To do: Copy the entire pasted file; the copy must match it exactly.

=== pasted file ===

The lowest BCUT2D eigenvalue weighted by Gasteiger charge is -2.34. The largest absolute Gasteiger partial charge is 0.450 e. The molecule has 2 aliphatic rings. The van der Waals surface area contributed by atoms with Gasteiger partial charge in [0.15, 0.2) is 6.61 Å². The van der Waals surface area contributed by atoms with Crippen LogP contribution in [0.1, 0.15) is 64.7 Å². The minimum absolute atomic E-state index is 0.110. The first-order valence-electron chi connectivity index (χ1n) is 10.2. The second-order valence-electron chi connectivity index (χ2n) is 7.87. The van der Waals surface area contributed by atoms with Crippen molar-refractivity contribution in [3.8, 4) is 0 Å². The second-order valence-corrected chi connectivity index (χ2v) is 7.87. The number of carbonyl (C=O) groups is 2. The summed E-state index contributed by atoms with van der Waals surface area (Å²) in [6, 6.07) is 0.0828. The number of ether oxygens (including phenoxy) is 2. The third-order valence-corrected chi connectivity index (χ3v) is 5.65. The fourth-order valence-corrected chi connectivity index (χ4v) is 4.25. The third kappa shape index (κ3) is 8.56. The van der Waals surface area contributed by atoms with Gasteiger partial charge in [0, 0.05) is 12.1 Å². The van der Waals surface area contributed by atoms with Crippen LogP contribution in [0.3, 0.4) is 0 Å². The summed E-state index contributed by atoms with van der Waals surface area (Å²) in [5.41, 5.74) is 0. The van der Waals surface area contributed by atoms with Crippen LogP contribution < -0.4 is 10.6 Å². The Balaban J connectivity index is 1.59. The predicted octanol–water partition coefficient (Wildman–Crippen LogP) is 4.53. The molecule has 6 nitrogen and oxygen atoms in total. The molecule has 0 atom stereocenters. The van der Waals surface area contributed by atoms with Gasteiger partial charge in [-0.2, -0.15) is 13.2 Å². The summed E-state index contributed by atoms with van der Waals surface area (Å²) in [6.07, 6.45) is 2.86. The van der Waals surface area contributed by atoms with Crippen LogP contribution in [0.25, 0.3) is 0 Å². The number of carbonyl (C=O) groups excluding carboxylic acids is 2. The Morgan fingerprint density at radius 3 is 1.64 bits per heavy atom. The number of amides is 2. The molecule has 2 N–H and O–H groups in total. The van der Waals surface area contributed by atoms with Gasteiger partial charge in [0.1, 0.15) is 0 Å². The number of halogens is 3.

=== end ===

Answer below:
The lowest BCUT2D eigenvalue weighted by Gasteiger charge is -2.34. The largest absolute Gasteiger partial charge is 0.450 e. The molecule has 2 aliphatic rings. The van der Waals surface area contributed by atoms with Gasteiger partial charge in [0.15, 0.2) is 6.61 Å². The van der Waals surface area contributed by atoms with Crippen LogP contribution in [0.1, 0.15) is 64.7 Å². The minimum absolute atomic E-state index is 0.110. The first-order valence-electron chi connectivity index (χ1n) is 10.2. The second-order valence-electron chi connectivity index (χ2n) is 7.87. The van der Waals surface area contributed by atoms with Crippen molar-refractivity contribution in [3.8, 4) is 0 Å². The second-order valence-corrected chi connectivity index (χ2v) is 7.87. The number of carbonyl (C=O) groups is 2. The summed E-state index contributed by atoms with van der Waals surface area (Å²) in [6, 6.07) is 0.0828. The number of ether oxygens (including phenoxy) is 2. The third-order valence-corrected chi connectivity index (χ3v) is 5.65. The fourth-order valence-corrected chi connectivity index (χ4v) is 4.25. The third kappa shape index (κ3) is 8.56. The van der Waals surface area contributed by atoms with Gasteiger partial charge in [0, 0.05) is 12.1 Å². The van der Waals surface area contributed by atoms with Crippen LogP contribution in [0.3, 0.4) is 0 Å². The summed E-state index contributed by atoms with van der Waals surface area (Å²) in [5.41, 5.74) is 0. The van der Waals surface area contributed by atoms with Crippen LogP contribution < -0.4 is 10.6 Å². The Balaban J connectivity index is 1.59. The predicted octanol–water partition coefficient (Wildman–Crippen LogP) is 4.53. The molecule has 6 nitrogen and oxygen atoms in total. The molecule has 0 atom stereocenters. The van der Waals surface area contributed by atoms with Gasteiger partial charge in [-0.2, -0.15) is 13.2 Å². The summed E-state index contributed by atoms with van der Waals surface area (Å²) in [6.07, 6.45) is 2.86. The van der Waals surface area contributed by atoms with Crippen LogP contribution in [0.25, 0.3) is 0 Å². The number of carbonyl (C=O) groups excluding carboxylic acids is 2. The Morgan fingerprint density at radius 3 is 1.64 bits per heavy atom. The number of amides is 2. The molecule has 2 N–H and O–H groups in total. The van der Waals surface area contributed by atoms with Gasteiger partial charge in [0.1, 0.15) is 0 Å². The number of halogens is 3.